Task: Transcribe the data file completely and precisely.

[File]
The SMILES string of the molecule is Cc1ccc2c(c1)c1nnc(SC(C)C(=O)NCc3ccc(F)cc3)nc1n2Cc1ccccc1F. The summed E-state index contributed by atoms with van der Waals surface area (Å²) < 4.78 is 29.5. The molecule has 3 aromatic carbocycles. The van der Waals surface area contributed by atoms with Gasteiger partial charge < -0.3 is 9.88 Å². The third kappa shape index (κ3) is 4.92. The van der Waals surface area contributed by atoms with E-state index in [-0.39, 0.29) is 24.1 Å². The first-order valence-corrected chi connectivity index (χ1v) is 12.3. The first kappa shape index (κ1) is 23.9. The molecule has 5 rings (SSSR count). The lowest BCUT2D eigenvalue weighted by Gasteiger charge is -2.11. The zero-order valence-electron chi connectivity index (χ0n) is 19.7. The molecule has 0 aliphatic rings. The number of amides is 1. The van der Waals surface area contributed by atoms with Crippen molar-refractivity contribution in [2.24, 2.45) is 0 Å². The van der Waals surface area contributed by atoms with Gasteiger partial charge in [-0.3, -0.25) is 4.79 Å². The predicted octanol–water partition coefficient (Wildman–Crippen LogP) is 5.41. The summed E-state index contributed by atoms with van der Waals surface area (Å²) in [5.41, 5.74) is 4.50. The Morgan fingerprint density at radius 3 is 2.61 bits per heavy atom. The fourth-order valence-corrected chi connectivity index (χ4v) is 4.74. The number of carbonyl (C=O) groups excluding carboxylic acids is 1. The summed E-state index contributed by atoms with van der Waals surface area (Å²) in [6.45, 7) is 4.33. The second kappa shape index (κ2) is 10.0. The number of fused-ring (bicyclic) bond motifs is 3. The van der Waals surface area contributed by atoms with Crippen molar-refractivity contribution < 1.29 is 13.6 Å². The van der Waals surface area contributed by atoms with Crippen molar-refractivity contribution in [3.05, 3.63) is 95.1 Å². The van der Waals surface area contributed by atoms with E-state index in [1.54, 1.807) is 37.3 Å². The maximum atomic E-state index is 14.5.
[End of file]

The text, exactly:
The SMILES string of the molecule is Cc1ccc2c(c1)c1nnc(SC(C)C(=O)NCc3ccc(F)cc3)nc1n2Cc1ccccc1F. The summed E-state index contributed by atoms with van der Waals surface area (Å²) < 4.78 is 29.5. The molecule has 3 aromatic carbocycles. The van der Waals surface area contributed by atoms with Gasteiger partial charge < -0.3 is 9.88 Å². The third kappa shape index (κ3) is 4.92. The van der Waals surface area contributed by atoms with E-state index in [-0.39, 0.29) is 24.1 Å². The first-order valence-corrected chi connectivity index (χ1v) is 12.3. The first kappa shape index (κ1) is 23.9. The molecule has 5 rings (SSSR count). The lowest BCUT2D eigenvalue weighted by Gasteiger charge is -2.11. The zero-order valence-electron chi connectivity index (χ0n) is 19.7. The molecule has 0 aliphatic rings. The number of amides is 1. The van der Waals surface area contributed by atoms with Crippen molar-refractivity contribution in [2.24, 2.45) is 0 Å². The van der Waals surface area contributed by atoms with Gasteiger partial charge in [-0.3, -0.25) is 4.79 Å². The predicted octanol–water partition coefficient (Wildman–Crippen LogP) is 5.41. The summed E-state index contributed by atoms with van der Waals surface area (Å²) in [5.41, 5.74) is 4.50. The Morgan fingerprint density at radius 3 is 2.61 bits per heavy atom. The fourth-order valence-corrected chi connectivity index (χ4v) is 4.74. The number of carbonyl (C=O) groups excluding carboxylic acids is 1. The summed E-state index contributed by atoms with van der Waals surface area (Å²) in [6.45, 7) is 4.33. The second kappa shape index (κ2) is 10.0. The number of fused-ring (bicyclic) bond motifs is 3. The van der Waals surface area contributed by atoms with Crippen molar-refractivity contribution < 1.29 is 13.6 Å². The van der Waals surface area contributed by atoms with Crippen molar-refractivity contribution in [3.05, 3.63) is 95.1 Å². The van der Waals surface area contributed by atoms with E-state index in [1.54, 1.807) is 37.3 Å². The maximum atomic E-state index is 14.5.